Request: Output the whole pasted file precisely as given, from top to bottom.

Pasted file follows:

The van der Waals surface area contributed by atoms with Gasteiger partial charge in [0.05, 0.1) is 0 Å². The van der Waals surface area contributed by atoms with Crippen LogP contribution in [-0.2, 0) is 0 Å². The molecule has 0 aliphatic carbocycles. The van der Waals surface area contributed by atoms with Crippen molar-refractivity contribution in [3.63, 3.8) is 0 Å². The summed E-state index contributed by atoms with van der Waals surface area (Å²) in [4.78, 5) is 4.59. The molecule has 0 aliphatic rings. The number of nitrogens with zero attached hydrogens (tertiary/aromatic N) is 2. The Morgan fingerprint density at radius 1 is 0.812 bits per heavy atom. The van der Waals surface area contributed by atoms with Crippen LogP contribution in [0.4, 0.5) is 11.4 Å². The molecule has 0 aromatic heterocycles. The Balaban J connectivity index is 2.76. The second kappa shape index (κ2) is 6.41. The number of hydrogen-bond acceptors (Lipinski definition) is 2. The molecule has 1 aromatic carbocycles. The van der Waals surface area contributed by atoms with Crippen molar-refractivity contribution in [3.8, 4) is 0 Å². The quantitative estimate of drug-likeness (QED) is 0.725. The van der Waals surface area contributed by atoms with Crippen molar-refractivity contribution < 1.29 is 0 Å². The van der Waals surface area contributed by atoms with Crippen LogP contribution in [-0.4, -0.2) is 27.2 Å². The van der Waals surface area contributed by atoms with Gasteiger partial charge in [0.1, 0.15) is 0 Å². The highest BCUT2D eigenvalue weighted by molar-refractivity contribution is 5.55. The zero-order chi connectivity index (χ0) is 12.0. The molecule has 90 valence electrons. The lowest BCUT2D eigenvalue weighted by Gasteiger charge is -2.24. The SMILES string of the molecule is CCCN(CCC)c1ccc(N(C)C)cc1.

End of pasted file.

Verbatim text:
The van der Waals surface area contributed by atoms with Gasteiger partial charge in [0.05, 0.1) is 0 Å². The van der Waals surface area contributed by atoms with Crippen LogP contribution in [-0.2, 0) is 0 Å². The molecule has 0 aliphatic carbocycles. The van der Waals surface area contributed by atoms with Crippen molar-refractivity contribution in [3.63, 3.8) is 0 Å². The summed E-state index contributed by atoms with van der Waals surface area (Å²) in [4.78, 5) is 4.59. The molecule has 0 aliphatic rings. The number of nitrogens with zero attached hydrogens (tertiary/aromatic N) is 2. The Morgan fingerprint density at radius 1 is 0.812 bits per heavy atom. The van der Waals surface area contributed by atoms with Crippen LogP contribution in [0.4, 0.5) is 11.4 Å². The molecule has 0 aromatic heterocycles. The Balaban J connectivity index is 2.76. The second kappa shape index (κ2) is 6.41. The number of hydrogen-bond acceptors (Lipinski definition) is 2. The molecule has 1 aromatic carbocycles. The van der Waals surface area contributed by atoms with Crippen molar-refractivity contribution in [3.8, 4) is 0 Å². The quantitative estimate of drug-likeness (QED) is 0.725. The van der Waals surface area contributed by atoms with Crippen molar-refractivity contribution < 1.29 is 0 Å². The van der Waals surface area contributed by atoms with Crippen LogP contribution in [-0.4, -0.2) is 27.2 Å². The van der Waals surface area contributed by atoms with Gasteiger partial charge in [0.1, 0.15) is 0 Å². The highest BCUT2D eigenvalue weighted by molar-refractivity contribution is 5.55. The zero-order chi connectivity index (χ0) is 12.0. The molecule has 90 valence electrons. The lowest BCUT2D eigenvalue weighted by Gasteiger charge is -2.24. The SMILES string of the molecule is CCCN(CCC)c1ccc(N(C)C)cc1.